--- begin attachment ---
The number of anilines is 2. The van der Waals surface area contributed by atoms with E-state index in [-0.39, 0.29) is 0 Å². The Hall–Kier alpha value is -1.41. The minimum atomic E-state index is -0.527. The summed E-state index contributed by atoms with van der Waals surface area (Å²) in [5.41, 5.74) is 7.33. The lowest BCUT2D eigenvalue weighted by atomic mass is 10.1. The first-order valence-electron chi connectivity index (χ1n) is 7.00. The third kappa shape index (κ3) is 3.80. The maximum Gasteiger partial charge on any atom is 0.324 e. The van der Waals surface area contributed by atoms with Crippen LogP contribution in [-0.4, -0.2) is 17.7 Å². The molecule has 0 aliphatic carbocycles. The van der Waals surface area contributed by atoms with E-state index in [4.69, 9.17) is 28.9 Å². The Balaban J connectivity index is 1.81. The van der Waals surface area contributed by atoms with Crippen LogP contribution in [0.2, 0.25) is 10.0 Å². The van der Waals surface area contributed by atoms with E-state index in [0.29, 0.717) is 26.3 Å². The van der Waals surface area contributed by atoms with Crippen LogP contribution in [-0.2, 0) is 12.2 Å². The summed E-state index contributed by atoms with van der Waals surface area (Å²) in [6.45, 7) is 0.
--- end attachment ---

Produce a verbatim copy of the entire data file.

The number of anilines is 2. The van der Waals surface area contributed by atoms with E-state index in [-0.39, 0.29) is 0 Å². The Hall–Kier alpha value is -1.41. The minimum atomic E-state index is -0.527. The summed E-state index contributed by atoms with van der Waals surface area (Å²) in [5.41, 5.74) is 7.33. The lowest BCUT2D eigenvalue weighted by atomic mass is 10.1. The first-order valence-electron chi connectivity index (χ1n) is 7.00. The third kappa shape index (κ3) is 3.80. The maximum Gasteiger partial charge on any atom is 0.324 e. The van der Waals surface area contributed by atoms with Crippen LogP contribution in [-0.4, -0.2) is 17.7 Å². The molecule has 0 aliphatic carbocycles. The van der Waals surface area contributed by atoms with E-state index in [4.69, 9.17) is 28.9 Å². The Balaban J connectivity index is 1.81. The van der Waals surface area contributed by atoms with Crippen LogP contribution in [0.2, 0.25) is 10.0 Å². The van der Waals surface area contributed by atoms with E-state index in [0.29, 0.717) is 26.3 Å². The van der Waals surface area contributed by atoms with Crippen LogP contribution in [-0.2, 0) is 12.2 Å². The summed E-state index contributed by atoms with van der Waals surface area (Å²) in [6.45, 7) is 0.